eDiscovery Daily Blog

Defendant Sanctioned for “Deliberately” Altering a Skype Communication: eDiscovery Case Law

In GoPro, Inc. v. 360Heros, Inc., No. 16-cv-01944-SI (N.D. Cal. March 30, 2018), California District Judge Susan Illston denied the plaintiff’s motion for summary judgment and denied the defendant’s motion in limine to exclude the testimony of the plaintiff’s forensic analysis expert, but granted (in part) the plaintiff’s motion for partial terminating sanctions against the defendant for forging evidence in two Skype conversations, opting for an adverse inference instruction sanction and reimbursement of expenses related to forensic analysis and testimony instead of the terminating sanctions sought.

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Case Background

In this case regarding federal and state trademark infringement and unfair competition, the defendant (in November 2016) produced to the plaintiff two emails (in a single PDF format) containing the transcript of two 2014 Skype conversations between representatives of the plaintiff and defendant where . In the Skype conversations as produced by the defendant, the plaintiff referenced the term “abyss” twice (the parties had a dispute over plaintiff’s ABYSS mark).

At his deposition, the defendant representative testified under oath that the PDF document was a true and correct copy of the Skype conversation, stating that he had copied and pasted the Skype conversation into an email, and then sent it to himself. He claimed the only alteration he made to the document was to highlight the two lines of conversation containing the word “abyss”. In response to the plaintiff’s request for the Skype files in their native form, the defendant representative claimed the original Skype conversation was no longer available to him.

As part of its investigation into the defendant’s claims, the plaintiff accessed equipment containing its end of the Skype conversation and its Skype records did not contain the two highlighted lines referencing “abyss.” To confirm their findings, GoPro retained a forensic expert (Derek Duarte of Blackstone Discovery) to conduct a forensic analysis, which determined that it’s representative’s imaged Skype database did not contain the two highlighted lines referencing “abyss”, leading to the motion for partial terminating sanctions.  In response, the defendant claimed that the expert’s results were unverifiable and unreliable because he could not verify that the data on the hard drive contained the same data as it did in 2014.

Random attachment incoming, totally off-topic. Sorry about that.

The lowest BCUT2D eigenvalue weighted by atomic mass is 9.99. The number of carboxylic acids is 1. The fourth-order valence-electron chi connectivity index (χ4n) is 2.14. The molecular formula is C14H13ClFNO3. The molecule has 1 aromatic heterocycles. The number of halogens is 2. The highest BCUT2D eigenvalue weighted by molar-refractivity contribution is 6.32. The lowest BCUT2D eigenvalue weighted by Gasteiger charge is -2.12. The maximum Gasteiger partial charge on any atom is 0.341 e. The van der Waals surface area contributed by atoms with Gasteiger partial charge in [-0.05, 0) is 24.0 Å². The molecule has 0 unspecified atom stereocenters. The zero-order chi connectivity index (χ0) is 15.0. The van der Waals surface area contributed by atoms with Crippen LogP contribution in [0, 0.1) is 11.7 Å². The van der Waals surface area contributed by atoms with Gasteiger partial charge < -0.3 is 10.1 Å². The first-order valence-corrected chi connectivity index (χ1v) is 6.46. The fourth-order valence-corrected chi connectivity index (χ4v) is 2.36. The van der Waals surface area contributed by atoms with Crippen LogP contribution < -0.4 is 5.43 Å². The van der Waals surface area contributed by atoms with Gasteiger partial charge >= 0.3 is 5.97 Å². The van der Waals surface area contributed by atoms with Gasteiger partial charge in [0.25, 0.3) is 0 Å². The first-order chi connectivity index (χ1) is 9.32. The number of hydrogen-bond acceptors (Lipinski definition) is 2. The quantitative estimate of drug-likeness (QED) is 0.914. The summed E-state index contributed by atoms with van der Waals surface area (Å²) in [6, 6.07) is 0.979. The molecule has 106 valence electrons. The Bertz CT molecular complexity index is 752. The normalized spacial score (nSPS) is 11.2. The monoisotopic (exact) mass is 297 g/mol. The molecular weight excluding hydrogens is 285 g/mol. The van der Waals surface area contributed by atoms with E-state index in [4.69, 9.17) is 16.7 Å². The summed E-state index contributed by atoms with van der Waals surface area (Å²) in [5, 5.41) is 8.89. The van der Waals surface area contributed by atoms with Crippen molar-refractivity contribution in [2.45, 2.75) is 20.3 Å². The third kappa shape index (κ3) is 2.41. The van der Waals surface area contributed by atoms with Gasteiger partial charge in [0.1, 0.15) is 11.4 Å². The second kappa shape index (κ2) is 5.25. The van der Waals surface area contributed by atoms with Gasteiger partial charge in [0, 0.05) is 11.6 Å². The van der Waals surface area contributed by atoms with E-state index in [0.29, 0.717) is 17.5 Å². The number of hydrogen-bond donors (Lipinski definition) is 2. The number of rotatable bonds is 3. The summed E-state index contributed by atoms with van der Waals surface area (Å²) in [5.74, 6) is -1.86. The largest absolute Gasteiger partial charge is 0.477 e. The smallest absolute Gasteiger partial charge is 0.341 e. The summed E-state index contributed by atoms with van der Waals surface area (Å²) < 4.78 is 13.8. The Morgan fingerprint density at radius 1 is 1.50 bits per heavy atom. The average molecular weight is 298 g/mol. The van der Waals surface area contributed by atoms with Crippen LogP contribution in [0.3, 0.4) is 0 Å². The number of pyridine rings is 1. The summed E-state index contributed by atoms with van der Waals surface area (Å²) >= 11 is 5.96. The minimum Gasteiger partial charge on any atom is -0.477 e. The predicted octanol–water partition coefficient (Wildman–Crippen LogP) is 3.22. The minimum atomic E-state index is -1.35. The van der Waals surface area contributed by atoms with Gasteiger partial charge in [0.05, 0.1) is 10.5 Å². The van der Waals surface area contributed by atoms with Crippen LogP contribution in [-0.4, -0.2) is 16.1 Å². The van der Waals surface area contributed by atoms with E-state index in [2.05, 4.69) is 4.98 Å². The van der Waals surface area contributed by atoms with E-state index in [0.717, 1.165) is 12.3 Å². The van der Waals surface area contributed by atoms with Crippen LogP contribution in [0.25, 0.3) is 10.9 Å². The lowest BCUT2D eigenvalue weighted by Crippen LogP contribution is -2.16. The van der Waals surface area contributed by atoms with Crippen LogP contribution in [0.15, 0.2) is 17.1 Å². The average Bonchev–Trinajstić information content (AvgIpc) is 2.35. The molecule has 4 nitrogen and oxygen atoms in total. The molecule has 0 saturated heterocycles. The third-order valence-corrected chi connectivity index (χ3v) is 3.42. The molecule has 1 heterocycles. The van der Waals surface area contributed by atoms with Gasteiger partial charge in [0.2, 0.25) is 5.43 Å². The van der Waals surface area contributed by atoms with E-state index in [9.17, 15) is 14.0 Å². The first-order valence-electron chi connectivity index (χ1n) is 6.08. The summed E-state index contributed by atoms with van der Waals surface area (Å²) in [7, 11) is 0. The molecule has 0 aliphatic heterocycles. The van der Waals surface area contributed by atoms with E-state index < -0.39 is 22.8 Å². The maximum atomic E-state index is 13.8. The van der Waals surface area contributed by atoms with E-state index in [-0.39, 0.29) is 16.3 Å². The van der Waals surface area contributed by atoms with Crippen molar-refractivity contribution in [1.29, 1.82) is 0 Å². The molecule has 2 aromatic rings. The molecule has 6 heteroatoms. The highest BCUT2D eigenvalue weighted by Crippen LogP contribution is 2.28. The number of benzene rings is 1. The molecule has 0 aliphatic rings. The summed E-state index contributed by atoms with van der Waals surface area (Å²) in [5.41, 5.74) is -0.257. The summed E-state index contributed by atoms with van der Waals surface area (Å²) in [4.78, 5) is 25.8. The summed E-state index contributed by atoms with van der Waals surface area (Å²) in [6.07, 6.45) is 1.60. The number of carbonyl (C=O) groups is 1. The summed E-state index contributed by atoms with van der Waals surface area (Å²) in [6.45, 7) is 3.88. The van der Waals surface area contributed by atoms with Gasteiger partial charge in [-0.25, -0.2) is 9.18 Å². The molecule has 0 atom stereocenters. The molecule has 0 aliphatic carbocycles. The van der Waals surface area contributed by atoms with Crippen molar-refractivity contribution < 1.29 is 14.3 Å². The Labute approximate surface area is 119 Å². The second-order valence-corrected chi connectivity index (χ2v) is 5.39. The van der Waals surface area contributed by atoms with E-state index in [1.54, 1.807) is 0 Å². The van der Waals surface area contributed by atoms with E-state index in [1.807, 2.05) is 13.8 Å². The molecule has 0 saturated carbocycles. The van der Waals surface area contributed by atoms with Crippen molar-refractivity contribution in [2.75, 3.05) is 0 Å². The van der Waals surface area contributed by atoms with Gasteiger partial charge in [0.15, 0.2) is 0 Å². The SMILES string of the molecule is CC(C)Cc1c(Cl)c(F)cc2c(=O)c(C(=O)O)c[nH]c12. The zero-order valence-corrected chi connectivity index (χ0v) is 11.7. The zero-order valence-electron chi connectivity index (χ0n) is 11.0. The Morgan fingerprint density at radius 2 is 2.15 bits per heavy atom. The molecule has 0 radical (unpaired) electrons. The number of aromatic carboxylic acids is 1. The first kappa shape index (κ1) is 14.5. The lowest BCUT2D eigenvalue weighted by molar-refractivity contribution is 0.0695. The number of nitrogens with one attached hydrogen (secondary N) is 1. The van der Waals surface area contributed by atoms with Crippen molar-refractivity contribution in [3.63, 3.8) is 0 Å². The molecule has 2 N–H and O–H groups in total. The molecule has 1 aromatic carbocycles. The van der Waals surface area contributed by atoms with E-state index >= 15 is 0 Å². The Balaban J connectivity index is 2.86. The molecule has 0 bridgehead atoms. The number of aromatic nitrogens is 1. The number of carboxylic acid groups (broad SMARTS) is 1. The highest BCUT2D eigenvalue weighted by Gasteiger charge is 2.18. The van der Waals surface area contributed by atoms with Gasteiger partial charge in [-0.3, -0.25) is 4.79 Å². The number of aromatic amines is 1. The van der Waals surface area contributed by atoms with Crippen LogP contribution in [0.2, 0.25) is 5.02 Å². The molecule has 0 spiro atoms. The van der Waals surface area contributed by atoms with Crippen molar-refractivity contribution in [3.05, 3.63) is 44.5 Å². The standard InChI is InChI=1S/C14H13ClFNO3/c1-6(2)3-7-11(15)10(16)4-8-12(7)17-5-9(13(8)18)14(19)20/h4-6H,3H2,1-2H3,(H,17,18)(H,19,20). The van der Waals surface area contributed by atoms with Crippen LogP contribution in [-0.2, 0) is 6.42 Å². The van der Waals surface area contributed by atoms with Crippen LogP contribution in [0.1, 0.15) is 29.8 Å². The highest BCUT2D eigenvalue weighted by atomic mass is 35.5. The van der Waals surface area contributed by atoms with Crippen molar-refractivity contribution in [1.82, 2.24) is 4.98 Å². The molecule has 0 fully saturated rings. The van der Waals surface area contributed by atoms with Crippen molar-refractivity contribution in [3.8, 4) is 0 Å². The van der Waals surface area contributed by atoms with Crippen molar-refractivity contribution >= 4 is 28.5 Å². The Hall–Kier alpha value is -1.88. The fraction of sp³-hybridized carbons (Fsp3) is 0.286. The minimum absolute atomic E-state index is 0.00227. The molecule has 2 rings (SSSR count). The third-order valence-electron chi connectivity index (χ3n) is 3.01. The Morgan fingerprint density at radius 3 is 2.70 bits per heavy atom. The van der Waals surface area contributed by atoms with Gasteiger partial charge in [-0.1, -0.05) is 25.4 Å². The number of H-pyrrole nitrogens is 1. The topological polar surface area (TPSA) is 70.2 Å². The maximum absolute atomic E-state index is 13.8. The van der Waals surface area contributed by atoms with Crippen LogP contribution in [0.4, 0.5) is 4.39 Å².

Judge’s Ruling

In ruling on the motion, Judge Illston ruled, as follows:

“The Court is not persuaded by defendant’s explanation of the suspect document, and concludes on the present record that defendant deliberately altered it in an effort to strengthen its legal position with respect the ABYSS mark. GoPro argues it has been prejudiced because as part of its investigation into 360Heros’ prior use defense, GoPro incurred various expenditures, including having to locate and hire an expert to forensically investigate the Skype chat. Sanctions less drastic than terminating sanctions are available to remedy any potential prejudice to GoPro. Accordingly, the Court finds that sanctions are warranted, and that the appropriate sanctions in this case are twofold: (1) an adverse inference instruction at trial, related to Mr. Kintner’s conduct; and (2) reimbursement to GoPro of the costs incurred in retaining Mr. Duarte, including expenses paid to Mr. Duarte and the cost of attorney time required to locate and retain Mr. Duarte. Plaintiff shall submit its statement of costs so incurred in a sworn document to be filed no later than April 13, 2018.”

Judge Illston also denied the plaintiff’s motion for summary judgment, finding that “defendant raises material issues of fact as to numerous of the factors”.  She also denied the defendant’s motion in limine to exclude the testimony of the plaintiff’s forensic analysis expert, but Judge Illston found the expert to be “qualified to testify on these matters” and that his proposed testimony was “directly relevant to the authenticity of the disputed Skype conversation.”

So, what do you think?  Did the judge go far enough with her sanctions?  Please share any comments you might have or if you’d like to know more about a particular topic.

Case opinion link courtesy of eDiscovery Assistant.

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